I am convinced that the Spirit-inspired-boldness Peter and John demonstrated, later compounded with prayer. “Now, Lord, consider their threats and enable your servants to speak your word with great boldness. Stretch out your hand to heal and perform miraculous signs and wonders through your holy servant Jesus” (29-30). Luke then records that “After they prayed, the place where they were meeting was shaken. And they were all filled with the Holy Spirit and spoke the word of God boldly” (31).

[TOGETHER] Are you open to hear God’s voice?  [TOGETHER] Are you willing to obey God’s direction?  [TOGETHER] Are you willing to be bold about both?  Folks, God never tires of proving His goodness and faithfulness through our willingness to be FULLY ENGAGED.
Last year my word was INTENTIONAL (Ephesians 5:15-17). This year it is BOLD (Acts 4:31)!
What word is God giving to you? Ask HIM!
Definition: “Boldness describes the courageous manner of those who preach the gospel (Acts 2:29; 4:13, 31; 9:27–29; 13:46; 14:3; 18:26; 19:8; 26:26; 28:31; 1 Thess. 2:2; Phil. 1:20).”

by The Updater on May 12th, 2015

​Acts 1:7-8 (ESV)
[Jesus] said to them, “It is not for you to know times or seasons that the Father has fixed by his own authority. 8 But you will receive power when the Holy Spirit has come upon you, and you will be my witnesses in Jerusalem and in all Judea and Samaria, and to the end of the earth.” 

I can remember being asked to serve as a character witness for a friend who had broken the terms of his “conditional sentence” in what he confessed to be a “moment of weakness.” In fact, his “indiscretion” proved to be a foolish action based on poor judgement. Let’s face it; isn’t that always the case?  It certainly is in my life.

It was quite a weighty responsibility to act as a witness before the Provincial Court.  As I reflected on the responsibility, two questions begged to be answered: What was I a witness to? And who was I a witness for?

The fact is, I was not so much a witness for a defendant, who happened to be a friend (who was guilty as charged); rather, I was a witness to the truth.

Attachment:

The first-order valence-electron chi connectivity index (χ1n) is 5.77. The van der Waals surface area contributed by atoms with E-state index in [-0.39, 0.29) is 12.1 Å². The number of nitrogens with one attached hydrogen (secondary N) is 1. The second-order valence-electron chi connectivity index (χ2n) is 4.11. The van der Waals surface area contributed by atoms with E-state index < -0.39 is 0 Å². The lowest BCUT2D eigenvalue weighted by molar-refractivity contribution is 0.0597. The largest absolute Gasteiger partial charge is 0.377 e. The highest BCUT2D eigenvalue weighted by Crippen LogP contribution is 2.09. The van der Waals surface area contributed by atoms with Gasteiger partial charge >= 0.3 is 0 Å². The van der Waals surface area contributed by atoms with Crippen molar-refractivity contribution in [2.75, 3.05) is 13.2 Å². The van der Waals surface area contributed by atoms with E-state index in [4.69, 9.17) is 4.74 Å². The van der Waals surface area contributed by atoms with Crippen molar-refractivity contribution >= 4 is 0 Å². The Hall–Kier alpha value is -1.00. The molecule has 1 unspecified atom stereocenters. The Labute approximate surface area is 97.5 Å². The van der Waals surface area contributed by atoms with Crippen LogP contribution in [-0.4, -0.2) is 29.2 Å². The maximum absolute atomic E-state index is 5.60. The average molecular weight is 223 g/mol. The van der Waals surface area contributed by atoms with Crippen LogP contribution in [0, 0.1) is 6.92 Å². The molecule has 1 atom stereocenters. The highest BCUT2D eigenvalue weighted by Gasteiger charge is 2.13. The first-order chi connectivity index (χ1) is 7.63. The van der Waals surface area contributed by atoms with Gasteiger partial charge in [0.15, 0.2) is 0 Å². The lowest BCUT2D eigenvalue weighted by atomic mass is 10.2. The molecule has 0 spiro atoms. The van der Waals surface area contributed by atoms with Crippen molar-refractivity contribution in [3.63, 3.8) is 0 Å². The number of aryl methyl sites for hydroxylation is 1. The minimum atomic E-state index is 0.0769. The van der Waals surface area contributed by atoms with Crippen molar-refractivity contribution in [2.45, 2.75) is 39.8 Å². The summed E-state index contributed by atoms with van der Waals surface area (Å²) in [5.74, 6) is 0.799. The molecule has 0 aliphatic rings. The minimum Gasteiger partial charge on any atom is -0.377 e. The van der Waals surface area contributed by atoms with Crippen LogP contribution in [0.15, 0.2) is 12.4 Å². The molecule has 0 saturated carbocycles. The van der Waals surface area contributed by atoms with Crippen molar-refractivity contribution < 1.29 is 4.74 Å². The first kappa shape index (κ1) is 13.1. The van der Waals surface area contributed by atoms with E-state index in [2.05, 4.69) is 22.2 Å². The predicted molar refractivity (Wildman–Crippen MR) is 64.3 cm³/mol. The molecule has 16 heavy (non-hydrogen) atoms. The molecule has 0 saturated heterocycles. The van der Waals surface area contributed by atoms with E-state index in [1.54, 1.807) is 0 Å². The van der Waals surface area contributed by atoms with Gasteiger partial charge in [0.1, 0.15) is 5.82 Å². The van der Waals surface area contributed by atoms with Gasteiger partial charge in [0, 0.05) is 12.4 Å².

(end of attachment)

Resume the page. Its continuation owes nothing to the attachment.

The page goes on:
I was so, not because I was bound by oath to speak the truth and nothing but the truth, but because I am bound to the Spirit of Truth.  

I am a witness to the Truth, regardless of whether I am summoned to an earthly court, and so are you.  

The fact is, all of us who are in Christ have been summoned to witness to the dynamic and ongoing salvific work of God in this world.  

I am convinced that in Christ, we do this best TOGETHER.  

I’m reminded of how Luke bridges his gospel account (volume one) with the book of Acts (gospel account volume two).

“1 In the first book, O Theophilus, I have dealt with all that Jesus began to do and teach, 2 until the day when he was taken up, after he had given commands through the Holy Spirit to the apostles whom he had chosen” (Ac 1:1–2).

Implicit in the transitional statement “began to do and teach,” is the Truth that Jesus continued “to do and teach” throughout the book of Acts.  Of course He did so by the Holy Spirit through the Church.  

Some would argue that The Acts of the Apostles should be re-titled the “Acts of the Holy Spirit.” Later on in that same chapter, Luke records Jesus saying that the band of Christ followers would be witnesses.  

Not unlike my situation as a character witness in the Ontario Provincial Court, two questions beg answering with regard to Jesus’ statement: What were they a witness to? And who were they a witness for?  Acts 1:8 says,

“But you will receive power when the Holy Spirit has come upon you, and you will be my witnesses in Jerusalem and in all Judea and Samaria, and to the end of the earth.” 

The band of Christ followers TOGETHER were charged with the task of witnessing to the Truth by both declaring and evidencing the character of the King and His Kingdom.
This is still our charge today! 

At Calvary “Together we Tell” the good news that Jesus is still at work in our world.  The beautiful thing about it is, the same power that was available to the disciples for the task of “witnessing” and “demonstrating“ is available to us.  God makes Himself available to us, in the person of the Holy Spirit, to be good witnesses!

Together we Tell. Yes a weighty responsibility, but something He empowers us to do.

Today our witnessing together is in fact “Acts of the Holy Spirit.”

Just think, we are called upon by God to be character witnesses.

I think back to my experience in court.  It was one thing to be the only character witness on behalf of a friend.  It’s quite another to be counted as one of many witnesses to the truth.

by The Updater on October 15th, 2012